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Gammaplex (Human Immunoglobulin G) - Side Effects and Adverse Reactions



Two serious adverse reactions, thrombosis and chest pain, were observed in a clinical study subject receiving Gammaplex.

The most common adverse reactions to Gammaplex (reported in >5% of clinical trial subjects) were headache, fatigue, nausea, pyrexia, hypertension, myalgia, pain, and vomiting.

Clinical Studies Experience

Because clinical trials are conducted under widely varying conditions, adverse reaction rates observed in the clinical trials of a drug cannot be directly compared to rates in the clinical trials of another drug and may not reflect the rates observed in clinical practice.

In a multicenter, open-label, non-randomized clinical study, 50 subjects with primary humoral immunodeficiency received doses of Gammaplex ranging from 279 to 799 mg/kg every 21days (mean dose 465 mg/kg) or 28 days (mean dose 458 mg/kg), for up to 12 months (see Clinical Studies [14.1] ). Routine premedication was not allowed. Of the 703 infusions administered, 2 (4%) subjects received premedication (antipyretic, antihistamine, or antiemetic agent) prior to 2 courses of treatment, because of experience with consecutive infusion-related adverse reactions.

All 50 subjects had an adverse event at some time during the study. Twenty-four subjects (48.0%) had an adverse reaction at some time during the study that was considered product-related. More subjects with the 21-day infusion cycle had at least one adverse reaction (14 of 22 subjects, 63.6%) than subjects with the 28-day infusion cycle (10 of 28 subjects, 35.7%). Of these 24 subjects who showed adverse reactions, only 3 subjects had adverse reactions that were considered definitely related to Gammaplex: headache, pyrexia, tachycardia, chest discomfort, and hypertension.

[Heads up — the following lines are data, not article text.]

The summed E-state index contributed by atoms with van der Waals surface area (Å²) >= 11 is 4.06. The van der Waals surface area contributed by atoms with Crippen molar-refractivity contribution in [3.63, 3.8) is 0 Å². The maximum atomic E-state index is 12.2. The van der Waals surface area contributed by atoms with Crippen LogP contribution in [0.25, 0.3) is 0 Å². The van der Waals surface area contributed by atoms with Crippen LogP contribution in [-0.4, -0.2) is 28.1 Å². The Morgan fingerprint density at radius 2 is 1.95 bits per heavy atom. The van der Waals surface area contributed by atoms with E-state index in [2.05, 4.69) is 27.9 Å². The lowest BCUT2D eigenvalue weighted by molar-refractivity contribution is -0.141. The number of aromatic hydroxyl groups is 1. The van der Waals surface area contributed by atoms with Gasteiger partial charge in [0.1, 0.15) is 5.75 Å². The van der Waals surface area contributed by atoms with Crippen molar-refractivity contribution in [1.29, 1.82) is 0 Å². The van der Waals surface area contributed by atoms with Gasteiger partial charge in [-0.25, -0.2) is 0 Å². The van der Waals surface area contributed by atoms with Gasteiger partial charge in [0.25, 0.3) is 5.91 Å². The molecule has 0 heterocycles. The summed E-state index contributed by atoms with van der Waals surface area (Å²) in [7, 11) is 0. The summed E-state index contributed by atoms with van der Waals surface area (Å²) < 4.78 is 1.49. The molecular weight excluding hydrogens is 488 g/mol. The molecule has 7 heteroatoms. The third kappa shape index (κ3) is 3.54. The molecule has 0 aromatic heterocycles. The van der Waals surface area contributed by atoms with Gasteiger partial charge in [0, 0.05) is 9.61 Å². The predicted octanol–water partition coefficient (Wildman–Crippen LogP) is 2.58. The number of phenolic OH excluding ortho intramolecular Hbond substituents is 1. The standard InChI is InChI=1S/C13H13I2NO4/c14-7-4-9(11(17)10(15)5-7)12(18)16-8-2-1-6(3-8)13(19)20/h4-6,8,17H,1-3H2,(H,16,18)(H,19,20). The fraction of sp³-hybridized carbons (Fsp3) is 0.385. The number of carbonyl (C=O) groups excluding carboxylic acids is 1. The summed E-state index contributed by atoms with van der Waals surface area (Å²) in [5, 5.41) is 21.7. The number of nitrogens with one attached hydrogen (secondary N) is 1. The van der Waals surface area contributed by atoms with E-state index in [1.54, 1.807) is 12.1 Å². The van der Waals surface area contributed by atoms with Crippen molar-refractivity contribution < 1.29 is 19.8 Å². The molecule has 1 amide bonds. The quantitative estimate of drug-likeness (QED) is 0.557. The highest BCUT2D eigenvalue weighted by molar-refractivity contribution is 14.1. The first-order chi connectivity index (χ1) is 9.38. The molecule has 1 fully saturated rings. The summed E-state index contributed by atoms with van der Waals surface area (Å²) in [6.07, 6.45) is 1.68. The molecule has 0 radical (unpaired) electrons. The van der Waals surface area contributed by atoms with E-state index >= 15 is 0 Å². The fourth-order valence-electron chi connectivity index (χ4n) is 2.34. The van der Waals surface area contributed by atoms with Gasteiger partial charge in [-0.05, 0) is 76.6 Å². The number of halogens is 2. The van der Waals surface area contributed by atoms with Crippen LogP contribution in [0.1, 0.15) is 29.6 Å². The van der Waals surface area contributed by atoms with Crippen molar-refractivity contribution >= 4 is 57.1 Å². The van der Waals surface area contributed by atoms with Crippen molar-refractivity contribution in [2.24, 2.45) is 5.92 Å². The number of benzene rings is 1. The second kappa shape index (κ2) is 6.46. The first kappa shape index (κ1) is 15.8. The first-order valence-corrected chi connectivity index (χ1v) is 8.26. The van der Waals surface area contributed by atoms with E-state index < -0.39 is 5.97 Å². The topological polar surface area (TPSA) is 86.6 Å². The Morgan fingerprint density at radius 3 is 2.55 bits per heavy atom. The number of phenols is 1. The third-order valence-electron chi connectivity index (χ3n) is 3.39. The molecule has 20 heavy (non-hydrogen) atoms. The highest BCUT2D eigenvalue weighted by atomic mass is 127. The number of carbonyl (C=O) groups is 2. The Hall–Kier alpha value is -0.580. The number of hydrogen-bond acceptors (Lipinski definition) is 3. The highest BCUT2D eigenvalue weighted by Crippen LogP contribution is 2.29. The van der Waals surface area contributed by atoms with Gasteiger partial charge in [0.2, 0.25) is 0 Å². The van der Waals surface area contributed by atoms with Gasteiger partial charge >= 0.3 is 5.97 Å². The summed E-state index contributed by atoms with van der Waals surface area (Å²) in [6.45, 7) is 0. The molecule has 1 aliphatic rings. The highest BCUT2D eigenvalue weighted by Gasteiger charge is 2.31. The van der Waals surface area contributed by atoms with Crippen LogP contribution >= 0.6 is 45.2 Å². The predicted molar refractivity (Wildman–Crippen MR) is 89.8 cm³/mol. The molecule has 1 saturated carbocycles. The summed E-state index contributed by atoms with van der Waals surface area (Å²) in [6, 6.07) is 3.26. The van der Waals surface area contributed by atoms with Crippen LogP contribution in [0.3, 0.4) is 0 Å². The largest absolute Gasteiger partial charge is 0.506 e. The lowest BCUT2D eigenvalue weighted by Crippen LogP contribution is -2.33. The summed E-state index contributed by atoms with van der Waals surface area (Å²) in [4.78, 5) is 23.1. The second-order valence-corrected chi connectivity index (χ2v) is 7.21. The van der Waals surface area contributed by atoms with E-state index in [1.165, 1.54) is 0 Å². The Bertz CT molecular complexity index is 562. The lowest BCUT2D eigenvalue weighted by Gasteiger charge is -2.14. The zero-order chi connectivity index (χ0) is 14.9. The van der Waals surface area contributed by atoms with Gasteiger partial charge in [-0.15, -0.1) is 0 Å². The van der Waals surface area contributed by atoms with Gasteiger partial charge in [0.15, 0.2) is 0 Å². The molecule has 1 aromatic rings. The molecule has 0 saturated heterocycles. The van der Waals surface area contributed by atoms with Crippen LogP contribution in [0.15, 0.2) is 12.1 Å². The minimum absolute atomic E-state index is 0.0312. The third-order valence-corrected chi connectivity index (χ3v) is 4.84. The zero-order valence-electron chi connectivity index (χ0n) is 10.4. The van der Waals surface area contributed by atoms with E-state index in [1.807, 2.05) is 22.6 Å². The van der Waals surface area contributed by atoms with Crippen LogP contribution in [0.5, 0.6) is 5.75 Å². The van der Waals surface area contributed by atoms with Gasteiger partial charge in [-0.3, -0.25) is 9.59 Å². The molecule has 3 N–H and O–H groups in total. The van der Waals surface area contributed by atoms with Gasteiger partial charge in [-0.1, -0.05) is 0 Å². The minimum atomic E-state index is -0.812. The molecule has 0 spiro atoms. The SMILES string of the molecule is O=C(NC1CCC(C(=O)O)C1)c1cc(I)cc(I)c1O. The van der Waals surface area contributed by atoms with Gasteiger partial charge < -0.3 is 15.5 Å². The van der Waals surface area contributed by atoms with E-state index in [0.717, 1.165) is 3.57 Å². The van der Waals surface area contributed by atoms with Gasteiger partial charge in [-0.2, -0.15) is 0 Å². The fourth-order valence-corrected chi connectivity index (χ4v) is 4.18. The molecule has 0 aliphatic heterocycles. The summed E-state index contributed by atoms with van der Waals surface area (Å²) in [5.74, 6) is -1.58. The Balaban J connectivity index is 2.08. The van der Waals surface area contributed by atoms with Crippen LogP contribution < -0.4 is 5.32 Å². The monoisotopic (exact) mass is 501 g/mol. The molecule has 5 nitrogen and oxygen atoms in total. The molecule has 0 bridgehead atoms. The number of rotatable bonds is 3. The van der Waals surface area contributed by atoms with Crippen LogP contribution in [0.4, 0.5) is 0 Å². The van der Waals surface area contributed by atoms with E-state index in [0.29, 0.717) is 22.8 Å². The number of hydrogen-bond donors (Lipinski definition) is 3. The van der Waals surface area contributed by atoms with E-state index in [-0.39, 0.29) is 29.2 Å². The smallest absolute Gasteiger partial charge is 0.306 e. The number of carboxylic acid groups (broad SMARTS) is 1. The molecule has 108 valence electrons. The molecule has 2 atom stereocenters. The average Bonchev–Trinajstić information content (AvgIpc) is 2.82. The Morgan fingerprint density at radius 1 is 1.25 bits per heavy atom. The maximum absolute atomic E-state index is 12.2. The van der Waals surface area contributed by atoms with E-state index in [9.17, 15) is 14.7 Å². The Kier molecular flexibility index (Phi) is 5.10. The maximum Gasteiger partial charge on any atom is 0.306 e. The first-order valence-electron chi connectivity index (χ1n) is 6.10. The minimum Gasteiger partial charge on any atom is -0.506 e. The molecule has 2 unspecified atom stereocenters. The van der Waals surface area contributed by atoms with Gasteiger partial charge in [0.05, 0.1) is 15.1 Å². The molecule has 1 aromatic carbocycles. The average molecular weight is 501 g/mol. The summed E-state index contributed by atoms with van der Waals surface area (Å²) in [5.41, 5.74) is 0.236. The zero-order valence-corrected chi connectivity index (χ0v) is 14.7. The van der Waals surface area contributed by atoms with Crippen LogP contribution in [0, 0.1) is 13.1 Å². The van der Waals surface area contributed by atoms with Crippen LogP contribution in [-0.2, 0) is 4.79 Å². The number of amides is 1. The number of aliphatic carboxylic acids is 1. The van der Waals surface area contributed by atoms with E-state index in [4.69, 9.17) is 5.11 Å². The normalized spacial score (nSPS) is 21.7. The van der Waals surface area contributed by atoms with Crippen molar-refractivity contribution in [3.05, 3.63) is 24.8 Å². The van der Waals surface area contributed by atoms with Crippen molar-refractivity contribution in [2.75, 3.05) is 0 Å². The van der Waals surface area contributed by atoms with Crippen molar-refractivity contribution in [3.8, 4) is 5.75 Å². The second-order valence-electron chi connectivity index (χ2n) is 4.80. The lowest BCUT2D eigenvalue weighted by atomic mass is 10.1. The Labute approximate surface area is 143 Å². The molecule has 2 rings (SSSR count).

The most common adverse reactions observed in this clinical trial were headache (18 subjects, 36.0%), fatigue (6 subjects, 12.0%), nausea (6 subjects, 12.0%), pyrexia (6 subjects, 12.0%), hypertension (3 subjects, 6.0%), myalgia (3 subjects, 6.0%), pain (3 subjects, 6.0%), and vomiting (3 subjects, 6.0%).

Temporally associated adverse events (AEs) are those occurring during or within 72 hours after the end of an infusion, irrespective of causality. In this study, the upper bound of the 1-sided 97.5% confidence interval for the proportion of Gammaplex infusions temporally associated with one or more AEs was 24.2% (actual proportion: 21.2%). This is below the target of 40% for this safety endpoint. The total number of temporally associated AEs was 237 (a rate of 0.34 AEs per infusion), reflecting that some subjects experienced more than one AE during the observation period.

Table 2 lists the temporally associated AEs that occurred in more than 5% of subjects during a Gammaplex infusion or within 72 hours after the end of an infusion, irrespective of causality.

Table 2: Adverse Events Occurring in >5% of Subjects with PI during a Gammaplex Infusion or within 72 Hours after the End of an infusion, Irrespective of Causality
Adverse Event Subjects (%) [n=50] Infusions (%) [n=703]
Headache 18 (36%) 53 (7.5%)
Sinusitis 8 (16%) 9 (1.3%)
Pyrexia 7 (14%) 10 (1.4%)
Nausea 6 (12%) 7 (1.0%)
Pain 5 (10%) 5 (0.7%)
Chills 3 (6%) 5 (0.7%)
Fatigue 3 (6%) 9 (1.3%)
Hypertension 3 (6%) 4 (0.6%)
Insomnia 3 (6%) 3 (0.4%)
Nasal Congestion 3 (6%) 3 (0.4%)
Upper respiratory tract infection 3 (6%) 5 (0.7%)
Vomiting 3 (6%) 3 (0.4%)

Of the 237 temporally associated AEs reported for the 50 subjects, the investigators judged 115 to be related to the infusion of Gammaplex. The most common temporally associated AEs judged to be related to Gammaplex infusion were headache (32% of subjects), pyrexia (8% of subjects), and nausea (8% of subjects).